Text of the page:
Tunnel vision. We all get it from time to time. There are good things, good times. He does set his own bedtime between 7 and 9 PM every night, and usually wakes up around 4 AM. He enjoys his sleep. He can voice his needs, place his order in a restaurant, dress himself completely (if we’re going somewhere he wants to go), and can keep himself entertained as long as there is an internet connection and a working computer.
He has amazing problem solving skills and a wonderful sense of humor. He enjoys singing and teaching songs to others, and his singing voice is very sweet. He is a perfectionist, but only demands of others what he expects for himself. He loves to learn. He will spend hours researching something on his computer from every angle and side – The other day, it was Gene Roddenberry – The first words he read out loud to me in 2009 – And he was watching Star Trek videos, looking at ship schematics, singing the theme songs, pulling up Encounter at Farpoint (his favorite episode) on the TV, and then performed a self-accompanied interpretive dance of his findings.
He knows what he likes and what he doesn’t. If he doesn’t make a choice, it means doesn’t have an opinion and probably will not develop one. He is quite selective about what and who he allows into his personal space. He has such confidence – damn the torpedoes and full speed ahead! – driven to achieve and determined to win praise.
I had to take him with me to do the weekly grocery shopping. This is not something I’ve enjoyed because hanging onto him is a full time job in itself, and shopping is too – and I can’t wrangle the wheelchair/stroller AND a shopping cart at the same time. But he surprised me….and now we do the shopping together quite often.
He asked for his stroller when we pulled into the parking lot, and I explained why I couldn’t happen. He would have to be a 10 year old boy and help Mama because I needed his help today. He stayed beside me the whole trip, holding onto the basket. He’d ask “I want poptarts please because they are yummy!” Then wait patiently for permission to go pick out 1 box, which he’d bring back and put in the basket and assume his post beside me. This also happened with cereal, jelly, peanut butter, apples, bananas, and some chocolate milk. What really stood out for me from this trip is when we got to the car with the heaping basket of bags. I opened the trunk, and started to lift a bag, when he pushed me back from the car gently, and started loading the bags into the trunk. He unloaded the entire cart, then pushed the cart to the corral next to the car, then got in the car and put on his seatbelt. When we got home, he helped bring the bags in and occupied himself on his computer long enough for me to put them away.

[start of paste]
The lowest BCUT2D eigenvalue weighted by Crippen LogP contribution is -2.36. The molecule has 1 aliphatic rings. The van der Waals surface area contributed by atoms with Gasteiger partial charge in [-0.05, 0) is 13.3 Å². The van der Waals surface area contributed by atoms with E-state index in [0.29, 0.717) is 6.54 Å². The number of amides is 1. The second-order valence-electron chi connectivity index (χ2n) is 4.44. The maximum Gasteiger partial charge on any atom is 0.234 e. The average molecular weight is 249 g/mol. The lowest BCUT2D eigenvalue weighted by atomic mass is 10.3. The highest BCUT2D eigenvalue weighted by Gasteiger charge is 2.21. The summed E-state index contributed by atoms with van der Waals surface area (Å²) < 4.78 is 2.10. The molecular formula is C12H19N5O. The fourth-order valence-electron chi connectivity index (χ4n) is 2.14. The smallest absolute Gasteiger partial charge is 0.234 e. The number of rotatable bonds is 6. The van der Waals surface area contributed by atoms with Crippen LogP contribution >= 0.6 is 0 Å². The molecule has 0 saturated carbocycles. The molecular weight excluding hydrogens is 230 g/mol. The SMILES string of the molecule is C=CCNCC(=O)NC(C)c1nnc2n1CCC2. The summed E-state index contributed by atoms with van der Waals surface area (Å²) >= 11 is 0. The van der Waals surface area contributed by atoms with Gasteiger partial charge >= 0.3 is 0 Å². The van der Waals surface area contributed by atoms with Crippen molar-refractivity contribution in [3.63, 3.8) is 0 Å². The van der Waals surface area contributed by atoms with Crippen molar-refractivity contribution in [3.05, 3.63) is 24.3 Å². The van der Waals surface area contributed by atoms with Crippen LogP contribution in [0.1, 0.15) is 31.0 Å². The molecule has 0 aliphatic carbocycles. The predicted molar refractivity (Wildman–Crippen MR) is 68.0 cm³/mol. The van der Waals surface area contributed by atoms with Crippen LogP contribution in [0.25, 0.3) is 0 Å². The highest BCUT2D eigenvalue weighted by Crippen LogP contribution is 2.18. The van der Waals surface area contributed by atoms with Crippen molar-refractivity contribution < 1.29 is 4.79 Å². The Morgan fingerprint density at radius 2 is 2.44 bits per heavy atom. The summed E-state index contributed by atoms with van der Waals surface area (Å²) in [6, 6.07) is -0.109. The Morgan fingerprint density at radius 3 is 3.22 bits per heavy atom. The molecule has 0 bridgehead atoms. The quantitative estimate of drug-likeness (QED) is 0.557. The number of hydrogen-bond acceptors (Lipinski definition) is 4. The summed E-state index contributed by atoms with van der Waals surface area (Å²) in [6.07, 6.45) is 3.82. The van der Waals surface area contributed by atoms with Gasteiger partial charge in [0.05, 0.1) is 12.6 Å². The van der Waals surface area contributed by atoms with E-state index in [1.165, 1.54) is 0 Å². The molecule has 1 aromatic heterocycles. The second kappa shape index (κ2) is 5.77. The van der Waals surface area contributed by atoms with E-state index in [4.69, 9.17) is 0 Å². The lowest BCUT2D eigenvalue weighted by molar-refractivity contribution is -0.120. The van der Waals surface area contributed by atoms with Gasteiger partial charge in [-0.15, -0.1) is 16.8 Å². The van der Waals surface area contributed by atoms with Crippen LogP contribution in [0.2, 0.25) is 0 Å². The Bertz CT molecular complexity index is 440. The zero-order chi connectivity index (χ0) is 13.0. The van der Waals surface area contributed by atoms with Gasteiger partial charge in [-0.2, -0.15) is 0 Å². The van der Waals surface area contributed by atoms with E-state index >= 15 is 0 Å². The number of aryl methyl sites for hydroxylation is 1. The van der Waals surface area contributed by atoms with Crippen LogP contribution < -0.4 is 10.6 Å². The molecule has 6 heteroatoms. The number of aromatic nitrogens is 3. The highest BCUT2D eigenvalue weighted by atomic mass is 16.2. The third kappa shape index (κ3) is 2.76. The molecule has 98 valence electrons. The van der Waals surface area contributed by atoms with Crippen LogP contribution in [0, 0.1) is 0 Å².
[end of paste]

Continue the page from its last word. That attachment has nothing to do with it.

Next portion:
He has empathy and sympathy. He is very charitable and loves to share. He communicates through music from his favorite tv shows. He feels joy and sadness to the core of his being and shares those feelings with those around him. He begged me to rescue a bee that was drowning in his pool during the summer – and jumped and hollered when it started drying it’s wings in the sunshine. He is a foodie with very specific tastes – loves to enjoy the flavors and textures of food and when I make his favorite foods, he is always very happy and grateful.
He is outspoken although he rarely speaks as himself. There is no guessing with him as to where you stand in his life, but you never run out of chances with him either. And he loves…..he loves deeply.
He has beautiful blue eyes and once he decides he can trust you, he’s lavish with his eye contact. He’s not afraid to say “I love you!” and never judges anyone on looks.
He’s a good kid. He’s beautiful inside and out.